of, relating to, or characteristic of France, its inhabitants, or their language, culture, etc.:
the people of France and their direct descendants.
a Romance language spoken in France, parts of Belgium and Switzerland, and in areas colonized after 1500 by France.
verb (used with object)
(often lowercase) to prepare (food) according to a French method.
(often lowercase) to cut (snap beans) into slivers or thin strips before cooking.
(often lowercase) to trim the meat from the end of (a rib chop).
(often lowercase) to prepare (meat) for cooking by slicing it into strips and pounding.
Slang. to short-sheet (a bed).
(often lowercase) Slang: Vulgar. to give oral stimulation of the penis or vulva.
Alice (“Octave Thanet”) 1850–1934, U.S. novelist and short-story writer.
Daniel Chester, 1850–1931, U.S. sculptor.
Sir John Denton Pinkstone
[den-tn pingk-stohn,, -stuh n] /ˈdɛn tn ˈpɪŋk stoʊn,, -stən/ (Show IPA), 1st Earl of Ypres, 1852–1925, English field marshal in World War I.
Marilyn, 1929–2009, U.S. novelist and nonfiction writer.
the official language of France: also an official language of Switzerland, Belgium, Canada, and certain other countries. It is the native language of approximately 70 million people; also used for diplomacy. Historically, French is an Indo-European language belonging to the Romance group See also Old French, Anglo-French
(functioning as pl) the French, the natives, citizens, or inhabitants of France collectively
See French vermouth
relating to, denoting, or characteristic of France, the French, or their language related prefixes Franco- Gallo-
(in Canada) of or relating to French Canadians
Sir John Denton Pinkstone, 1st Earl of Ypres. 1852–1925, British field marshal in World War I: commanded the British Expeditionary Force in France and Belgium (1914–15); Lord Lieutenant of Ireland (1918–21)
Old English frencisc “of the Franks,” from Franca (see Frank). The noun is from Old English Frencisc. As the name of a language, from late 13c.
Euphemistic meaning “bad language” (pardon my French) is from 1895. Used in many combination-words, often dealing with food or sex. French dressing recorded by 1860; French toast is from 1630s. French letter “condom” (c.1856, perhaps on resemblance of sheepskin and parchment), French (v.) “perform oral sex on” (c.1917) and French kiss (1923) all probably stem from the Anglo-Saxon equation of Gallic culture and sexual sophistication, a sense first recorded 1749 in the phrase French novel.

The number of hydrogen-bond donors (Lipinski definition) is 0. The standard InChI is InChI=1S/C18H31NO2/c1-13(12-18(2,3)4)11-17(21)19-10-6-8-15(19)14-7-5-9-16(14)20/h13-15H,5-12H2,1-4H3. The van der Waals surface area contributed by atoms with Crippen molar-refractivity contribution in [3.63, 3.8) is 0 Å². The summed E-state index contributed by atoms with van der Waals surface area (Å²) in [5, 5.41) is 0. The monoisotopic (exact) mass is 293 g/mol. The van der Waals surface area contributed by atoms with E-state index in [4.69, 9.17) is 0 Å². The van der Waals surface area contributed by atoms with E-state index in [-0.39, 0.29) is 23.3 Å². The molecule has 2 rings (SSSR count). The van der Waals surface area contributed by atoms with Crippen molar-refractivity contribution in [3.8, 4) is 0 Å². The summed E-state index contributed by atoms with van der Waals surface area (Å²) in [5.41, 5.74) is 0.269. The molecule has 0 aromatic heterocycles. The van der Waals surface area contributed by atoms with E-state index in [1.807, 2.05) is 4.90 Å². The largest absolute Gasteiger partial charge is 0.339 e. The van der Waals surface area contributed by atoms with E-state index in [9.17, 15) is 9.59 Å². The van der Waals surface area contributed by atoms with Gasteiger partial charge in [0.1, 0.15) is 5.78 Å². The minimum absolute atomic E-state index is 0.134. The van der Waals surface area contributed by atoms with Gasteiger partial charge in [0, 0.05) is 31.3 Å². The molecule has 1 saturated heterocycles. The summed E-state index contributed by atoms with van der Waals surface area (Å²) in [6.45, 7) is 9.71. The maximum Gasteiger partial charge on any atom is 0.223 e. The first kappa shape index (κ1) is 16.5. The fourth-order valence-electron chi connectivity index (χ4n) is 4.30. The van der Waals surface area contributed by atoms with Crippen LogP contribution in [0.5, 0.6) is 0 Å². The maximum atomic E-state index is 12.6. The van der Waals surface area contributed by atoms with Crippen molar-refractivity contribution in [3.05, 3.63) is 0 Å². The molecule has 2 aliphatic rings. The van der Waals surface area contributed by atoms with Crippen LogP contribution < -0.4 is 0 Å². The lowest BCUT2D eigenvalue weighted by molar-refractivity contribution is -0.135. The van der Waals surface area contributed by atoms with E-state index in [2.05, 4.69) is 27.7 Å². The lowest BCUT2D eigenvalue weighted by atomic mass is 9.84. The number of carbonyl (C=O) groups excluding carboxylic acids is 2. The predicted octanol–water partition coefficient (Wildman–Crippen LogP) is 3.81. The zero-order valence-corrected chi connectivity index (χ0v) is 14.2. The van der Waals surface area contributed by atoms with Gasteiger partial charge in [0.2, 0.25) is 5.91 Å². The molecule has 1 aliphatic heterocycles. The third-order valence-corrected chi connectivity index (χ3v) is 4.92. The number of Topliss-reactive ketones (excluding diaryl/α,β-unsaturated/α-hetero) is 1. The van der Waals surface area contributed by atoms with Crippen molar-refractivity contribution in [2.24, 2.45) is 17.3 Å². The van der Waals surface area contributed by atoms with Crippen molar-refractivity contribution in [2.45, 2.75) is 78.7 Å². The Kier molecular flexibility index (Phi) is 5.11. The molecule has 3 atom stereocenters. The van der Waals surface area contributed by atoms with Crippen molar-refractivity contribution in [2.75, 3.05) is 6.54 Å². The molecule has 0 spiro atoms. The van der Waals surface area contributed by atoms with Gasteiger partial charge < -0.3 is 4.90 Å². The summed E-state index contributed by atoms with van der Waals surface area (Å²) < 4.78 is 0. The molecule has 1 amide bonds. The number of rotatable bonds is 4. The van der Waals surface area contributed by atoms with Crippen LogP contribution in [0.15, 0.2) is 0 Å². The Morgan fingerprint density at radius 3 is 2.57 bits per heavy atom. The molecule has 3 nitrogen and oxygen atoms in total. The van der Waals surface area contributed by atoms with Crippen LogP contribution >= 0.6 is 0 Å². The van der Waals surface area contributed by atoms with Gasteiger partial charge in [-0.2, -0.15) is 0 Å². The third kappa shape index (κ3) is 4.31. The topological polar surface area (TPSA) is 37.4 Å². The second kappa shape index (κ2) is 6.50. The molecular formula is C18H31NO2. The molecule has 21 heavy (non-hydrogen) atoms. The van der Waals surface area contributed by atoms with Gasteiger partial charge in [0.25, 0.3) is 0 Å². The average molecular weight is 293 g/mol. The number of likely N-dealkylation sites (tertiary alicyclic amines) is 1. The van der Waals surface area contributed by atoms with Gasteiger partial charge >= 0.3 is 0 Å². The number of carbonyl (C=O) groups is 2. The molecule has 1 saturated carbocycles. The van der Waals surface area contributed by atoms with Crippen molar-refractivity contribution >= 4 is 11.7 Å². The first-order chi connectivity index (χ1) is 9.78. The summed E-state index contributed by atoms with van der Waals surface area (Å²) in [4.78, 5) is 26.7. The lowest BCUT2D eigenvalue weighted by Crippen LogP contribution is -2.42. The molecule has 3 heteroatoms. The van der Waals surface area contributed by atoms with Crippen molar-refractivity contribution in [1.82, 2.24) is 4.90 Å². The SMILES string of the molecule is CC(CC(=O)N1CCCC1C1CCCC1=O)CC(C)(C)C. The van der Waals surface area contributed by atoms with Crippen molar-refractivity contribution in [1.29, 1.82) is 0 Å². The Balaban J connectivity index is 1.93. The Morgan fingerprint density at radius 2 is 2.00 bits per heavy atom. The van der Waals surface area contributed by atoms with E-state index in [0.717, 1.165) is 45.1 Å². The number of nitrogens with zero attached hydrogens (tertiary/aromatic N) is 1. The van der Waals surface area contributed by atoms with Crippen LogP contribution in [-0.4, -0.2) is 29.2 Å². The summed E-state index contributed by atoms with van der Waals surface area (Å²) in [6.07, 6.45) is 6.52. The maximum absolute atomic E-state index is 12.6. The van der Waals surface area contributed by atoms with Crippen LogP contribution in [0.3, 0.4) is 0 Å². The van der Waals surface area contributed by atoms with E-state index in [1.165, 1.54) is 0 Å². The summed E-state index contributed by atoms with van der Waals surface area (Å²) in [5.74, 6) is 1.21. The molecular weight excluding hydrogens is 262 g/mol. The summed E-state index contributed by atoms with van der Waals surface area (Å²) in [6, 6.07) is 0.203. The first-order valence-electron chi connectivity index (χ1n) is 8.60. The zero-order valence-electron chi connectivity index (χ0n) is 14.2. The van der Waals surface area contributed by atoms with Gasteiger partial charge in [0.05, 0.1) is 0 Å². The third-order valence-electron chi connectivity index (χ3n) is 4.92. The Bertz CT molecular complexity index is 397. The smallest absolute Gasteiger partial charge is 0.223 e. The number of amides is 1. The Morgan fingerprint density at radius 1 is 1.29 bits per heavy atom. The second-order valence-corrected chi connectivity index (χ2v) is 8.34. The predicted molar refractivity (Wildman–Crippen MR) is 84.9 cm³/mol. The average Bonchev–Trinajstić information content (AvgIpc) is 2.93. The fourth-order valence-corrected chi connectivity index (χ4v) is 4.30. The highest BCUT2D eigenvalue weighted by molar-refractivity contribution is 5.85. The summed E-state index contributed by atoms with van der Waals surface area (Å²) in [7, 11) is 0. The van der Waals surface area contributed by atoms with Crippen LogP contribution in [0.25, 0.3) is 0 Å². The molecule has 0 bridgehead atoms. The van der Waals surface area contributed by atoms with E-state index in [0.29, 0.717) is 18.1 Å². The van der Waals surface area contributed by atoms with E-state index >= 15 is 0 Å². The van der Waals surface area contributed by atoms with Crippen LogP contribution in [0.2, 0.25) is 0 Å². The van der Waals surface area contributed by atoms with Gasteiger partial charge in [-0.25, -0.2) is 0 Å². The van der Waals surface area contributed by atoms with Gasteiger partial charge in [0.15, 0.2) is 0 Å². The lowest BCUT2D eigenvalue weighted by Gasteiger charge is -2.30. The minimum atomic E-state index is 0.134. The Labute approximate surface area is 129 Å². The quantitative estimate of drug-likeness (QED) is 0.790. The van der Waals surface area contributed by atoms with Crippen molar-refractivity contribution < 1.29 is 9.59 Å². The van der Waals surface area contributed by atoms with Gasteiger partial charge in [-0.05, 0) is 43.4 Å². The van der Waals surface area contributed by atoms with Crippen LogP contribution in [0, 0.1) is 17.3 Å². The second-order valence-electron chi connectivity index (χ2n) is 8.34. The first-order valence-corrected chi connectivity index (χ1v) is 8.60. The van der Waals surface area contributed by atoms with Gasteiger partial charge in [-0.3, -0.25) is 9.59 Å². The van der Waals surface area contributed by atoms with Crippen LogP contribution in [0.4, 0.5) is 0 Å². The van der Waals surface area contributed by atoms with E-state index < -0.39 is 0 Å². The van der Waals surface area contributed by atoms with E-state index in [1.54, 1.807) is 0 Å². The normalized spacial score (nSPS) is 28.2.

To take French leave, “depart without telling the host,” is 1771, from a social custom then prevalent. However, this is said to be called in France filer à l’anglaise, literally “to take English leave.”
Cunnilingus or fellatio; the FRENCH WAYv: Then the perverse chap actually Frenched her! (1917+)
pardon my french
- French fact
noun 1. (in Canada) the presence of French Canada as a distinct cultural force within the Confederation
noun, British Theater. 1. a flat that can be raised to or hung from the flies, and that contains practicable doors, windows, etc.
- French fold
noun a sheet of paper printed on one side, folded once vertically and once horizontally to make a four-page item Examples The French fold is used for greeting cards and formal invitations.
noun, Furniture. 1. Also called knurl toe, scroll foot, whorl foot. a foot of the mid-18th century having the form of a scroll, continuing the leg downward and outward, supported by a shoe. 2. a bracket foot comprising a downward and outward continuation of the adjoining surfaces of the piece, the corner of the foot […]